Experimental Systemic Amyloidosis in Mice-Induction of Amyloidosis by Immunization with Syngeneic Organ Extracts and Immunological Investigation
The exact pathogenesis of amyloidosis is not yet understood, and a number of attempts have been made to produce amyloidosis in animals. Casein was first substance found capable of inducing amyloidosis in animals, and subsequently several other animal models have been developed.2–4 in the induction of amyloidosis in these animal models, certain agents have been investigated as accelerating factors for development of amyloidosis,5–7 Or as blocking agents.8 More recently, reactions of cellular immunity involved T-,B-, and other immunological cells have been evaluated in the mechanism of amyloid deposition in animals.9,10 Transfer studies have also been reported using a model of experimental amyloidosis in animals.11 In these studies, exogeneous immunogens were used, and syngeneic tissue substances have not as yet been used. We have been able to produce systemic amyloidosis in mice by immunizing with syngeneic organ (liver or kidney) extracts and Freund’s complete adjuvant (FCA). This model will throw some light on the pathogenesis of amyloidosis.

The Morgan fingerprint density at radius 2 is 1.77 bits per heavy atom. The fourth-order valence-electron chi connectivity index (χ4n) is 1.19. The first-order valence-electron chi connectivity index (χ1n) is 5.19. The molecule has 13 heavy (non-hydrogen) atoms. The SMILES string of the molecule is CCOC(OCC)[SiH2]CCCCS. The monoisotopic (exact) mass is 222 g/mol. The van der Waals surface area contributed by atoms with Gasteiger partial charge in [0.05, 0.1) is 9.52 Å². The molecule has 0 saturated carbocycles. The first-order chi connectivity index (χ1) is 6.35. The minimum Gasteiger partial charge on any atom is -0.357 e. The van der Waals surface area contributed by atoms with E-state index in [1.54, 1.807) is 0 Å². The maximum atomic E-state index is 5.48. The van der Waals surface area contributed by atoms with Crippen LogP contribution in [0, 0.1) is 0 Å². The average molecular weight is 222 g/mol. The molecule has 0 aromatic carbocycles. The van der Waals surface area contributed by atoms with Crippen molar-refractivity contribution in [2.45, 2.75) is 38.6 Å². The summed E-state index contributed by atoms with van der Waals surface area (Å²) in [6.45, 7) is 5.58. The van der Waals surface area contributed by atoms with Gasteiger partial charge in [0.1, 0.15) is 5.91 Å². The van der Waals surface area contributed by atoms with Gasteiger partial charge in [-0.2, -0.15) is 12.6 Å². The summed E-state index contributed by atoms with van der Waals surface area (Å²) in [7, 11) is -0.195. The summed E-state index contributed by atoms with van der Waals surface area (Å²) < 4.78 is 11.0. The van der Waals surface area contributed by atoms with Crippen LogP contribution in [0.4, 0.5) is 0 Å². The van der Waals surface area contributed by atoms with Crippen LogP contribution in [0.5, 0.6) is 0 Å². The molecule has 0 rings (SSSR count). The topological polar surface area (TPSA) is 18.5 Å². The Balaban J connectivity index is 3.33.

KeywordsSpleen Cell Amyloid Deposition Recipient Mouse Liver Extract Systemic Amyloidosis
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